For example, an invoice is generated for the transaction of a custom cushion in the billing system. Here, the transaction is recorded as a Rs 500 debit in the AR sub-ledger and Rs 500 credit in the revenue sub-ledger.

Step 3: Post transactions to the General ledger(GL)

After the recording approval of the journal entries, they are posted in the General Ledger(GL). What is GL? It provides details and breakdowns of all the accounting and business side transactions in a journal. It is more like a master record or a summary of transactions.

Coming to the example, assume that on one particular day, the custom cushion was sold for Rs 5OO and another two pieces for Rs 400 each. All three sales including the total are recorded in the AR sub-ledger and later posted to the general ledger.

Step 4: Find out the unadjusted trial statement

At the end of the accounting period(quarterly, monthly or yearly), the closing balance of all the accounts is reflected in the trial balance. Here, the unadjusted trial balance is generated. So the trial balance makes sure that the debit balance is in equity with the credit in the financial records. If the debit balances or transactions are unbalanced, it is highlighted.

For example, The debit and total credit balance of the custom cushion are totalled and the unadjusted balance is found out.

Step 5: Examine the worksheet

In this step, all the errors or anomalies are identified from the single spreadsheet. All the lined-up debits and credits from various accounts are examined. If the numbers don’t match, the accountant or the bookkeeper must review the accounts and analyze transactions.

For example, In this step, the debit and the credit of the custom cushion are compared. The accountant finds a discrepancy of Rs 100.

Step 6: Fix errors and adjust the journal entries

In this step, whatever is repeated in the above two steps is continued. Errors are corrected and recorded under the adjusting journal entry. At the same time, even the manual adjustments are recorded such as accruals for expenses occurred which failed to occur in the AP system. It also includes reconciling items that are uncovered during the accounts reconciliation process.

For example, the custom cushion was entered mistakingly as Rs 450. An adjusting entry of Rs 100 is recorded.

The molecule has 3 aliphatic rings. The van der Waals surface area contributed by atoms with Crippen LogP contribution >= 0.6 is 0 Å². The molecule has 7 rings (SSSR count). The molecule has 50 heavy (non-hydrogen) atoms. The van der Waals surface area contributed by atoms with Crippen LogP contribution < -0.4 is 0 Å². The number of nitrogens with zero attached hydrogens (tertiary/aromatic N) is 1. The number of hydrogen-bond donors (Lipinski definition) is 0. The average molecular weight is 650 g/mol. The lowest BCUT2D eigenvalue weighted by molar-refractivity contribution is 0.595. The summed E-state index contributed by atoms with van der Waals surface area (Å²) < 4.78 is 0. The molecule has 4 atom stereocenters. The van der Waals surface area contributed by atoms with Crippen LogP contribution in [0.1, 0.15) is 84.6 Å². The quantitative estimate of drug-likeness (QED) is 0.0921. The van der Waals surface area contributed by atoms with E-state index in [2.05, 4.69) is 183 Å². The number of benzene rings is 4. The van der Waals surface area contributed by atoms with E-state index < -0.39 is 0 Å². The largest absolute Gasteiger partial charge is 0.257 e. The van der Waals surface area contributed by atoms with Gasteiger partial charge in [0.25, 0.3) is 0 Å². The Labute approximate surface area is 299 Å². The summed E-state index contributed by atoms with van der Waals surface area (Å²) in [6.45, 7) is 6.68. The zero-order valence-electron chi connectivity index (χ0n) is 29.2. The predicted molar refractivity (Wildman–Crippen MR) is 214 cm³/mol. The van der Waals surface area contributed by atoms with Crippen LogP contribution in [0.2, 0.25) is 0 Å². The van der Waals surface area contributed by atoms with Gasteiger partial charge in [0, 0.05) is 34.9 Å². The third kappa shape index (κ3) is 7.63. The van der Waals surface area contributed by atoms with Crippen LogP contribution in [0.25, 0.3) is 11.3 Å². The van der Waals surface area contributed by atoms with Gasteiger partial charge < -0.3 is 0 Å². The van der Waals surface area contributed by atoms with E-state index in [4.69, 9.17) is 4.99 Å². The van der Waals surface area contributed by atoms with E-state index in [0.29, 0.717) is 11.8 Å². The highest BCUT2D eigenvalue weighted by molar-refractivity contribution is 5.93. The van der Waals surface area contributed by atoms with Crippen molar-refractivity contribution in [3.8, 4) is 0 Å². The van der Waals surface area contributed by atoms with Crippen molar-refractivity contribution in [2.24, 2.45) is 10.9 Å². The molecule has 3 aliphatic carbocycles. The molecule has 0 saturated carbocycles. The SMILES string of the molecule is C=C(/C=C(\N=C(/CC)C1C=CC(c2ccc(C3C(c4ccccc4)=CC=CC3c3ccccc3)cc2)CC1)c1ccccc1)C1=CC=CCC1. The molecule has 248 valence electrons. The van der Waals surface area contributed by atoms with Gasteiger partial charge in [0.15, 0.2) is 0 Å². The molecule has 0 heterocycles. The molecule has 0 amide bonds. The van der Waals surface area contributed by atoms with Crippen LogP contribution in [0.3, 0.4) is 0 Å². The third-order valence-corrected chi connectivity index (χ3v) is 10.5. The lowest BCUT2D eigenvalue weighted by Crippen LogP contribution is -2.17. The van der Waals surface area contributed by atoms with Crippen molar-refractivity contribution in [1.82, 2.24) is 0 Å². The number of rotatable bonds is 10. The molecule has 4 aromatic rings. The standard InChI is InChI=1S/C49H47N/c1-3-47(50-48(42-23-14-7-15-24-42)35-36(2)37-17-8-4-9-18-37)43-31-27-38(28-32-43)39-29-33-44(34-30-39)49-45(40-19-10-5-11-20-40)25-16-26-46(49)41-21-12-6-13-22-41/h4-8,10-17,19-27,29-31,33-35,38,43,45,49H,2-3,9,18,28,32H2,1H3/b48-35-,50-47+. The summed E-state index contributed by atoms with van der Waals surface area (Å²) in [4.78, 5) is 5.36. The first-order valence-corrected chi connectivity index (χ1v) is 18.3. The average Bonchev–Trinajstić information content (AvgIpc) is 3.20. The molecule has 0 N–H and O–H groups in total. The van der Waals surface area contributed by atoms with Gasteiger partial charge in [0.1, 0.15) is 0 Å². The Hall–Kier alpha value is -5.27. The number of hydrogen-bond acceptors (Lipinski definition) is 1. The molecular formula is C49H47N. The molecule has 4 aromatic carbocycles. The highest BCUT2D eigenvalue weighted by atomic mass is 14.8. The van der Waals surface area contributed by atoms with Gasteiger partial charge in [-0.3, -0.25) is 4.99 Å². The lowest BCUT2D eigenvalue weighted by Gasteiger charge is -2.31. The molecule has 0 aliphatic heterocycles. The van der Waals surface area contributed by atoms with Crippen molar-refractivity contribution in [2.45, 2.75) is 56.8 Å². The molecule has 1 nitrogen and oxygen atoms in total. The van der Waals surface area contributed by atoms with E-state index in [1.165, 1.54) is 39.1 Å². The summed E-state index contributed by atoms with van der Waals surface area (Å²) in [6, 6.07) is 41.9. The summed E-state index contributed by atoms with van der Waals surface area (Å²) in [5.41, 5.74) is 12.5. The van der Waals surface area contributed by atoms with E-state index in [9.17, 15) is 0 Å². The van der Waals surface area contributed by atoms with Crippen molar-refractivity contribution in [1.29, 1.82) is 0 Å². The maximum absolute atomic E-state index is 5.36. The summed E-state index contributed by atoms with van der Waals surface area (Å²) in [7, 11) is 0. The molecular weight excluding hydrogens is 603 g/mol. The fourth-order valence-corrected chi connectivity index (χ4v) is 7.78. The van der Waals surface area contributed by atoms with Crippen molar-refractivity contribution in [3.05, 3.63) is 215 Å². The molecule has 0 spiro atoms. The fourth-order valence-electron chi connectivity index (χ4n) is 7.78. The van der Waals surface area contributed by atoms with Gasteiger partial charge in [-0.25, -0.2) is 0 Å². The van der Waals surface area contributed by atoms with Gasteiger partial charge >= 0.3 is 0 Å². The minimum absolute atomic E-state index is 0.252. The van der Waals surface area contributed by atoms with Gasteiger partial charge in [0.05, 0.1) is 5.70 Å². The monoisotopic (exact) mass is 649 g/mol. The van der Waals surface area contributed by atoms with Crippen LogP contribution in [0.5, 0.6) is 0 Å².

Step 7: Creating financial statements

After posting the adjusting journal entries, the company prepares an adjusted trial balance and further a formalised financial statement is created. Most significantly, financial reports are accounting summaries of a company in a particular accounting or reporting period only. Financial statement comprise cash flow statement, balance sheet and income sheet.

For example, After the review and analysis of the accounts of custom cushion, the accountant is content that the financial statements are accurate and are positive for the financial health of the business.

Step 8: Closing the books

Stepping into the final step of the accounting cycle, here the temporary accounts are reset on the income statement. The accounts are closed for a particular year i.e. the revenue and expenses, to zero balances are not carried forward for the next accounting period. The net income or loss incurred is transferred to the retained earnings account. This transaction is considered as a permanent account on the balance sheet and is carried forward for the next accounting period.

For example, this year’s accounting for the custom cushion is cleared and the accountant begins with new expense accounts later.


Finally, we learned that Accounting cycle steps are critical to maintain financials and to analyze the company’s financial position in a particular accounting period. The eight-step accounting cycle is interconnected in identifying and analyzing transactions, followed by documenting them in the journal entry and posting them to the general ledger. The cycle is repeated for many accounting periods as long as the company remains active.

In addition, The accounting of the company is responsible to attract investors, enable informed decision-making and meet compliance with regulatory requirements. ERP system for accounting management incorporates time-saving functionalities such as built-in workflows that automate the accounting process and simplify data entry tasks. Implementing ERP for the accounting process is a boon for the companies to acquire accurate and error-free data.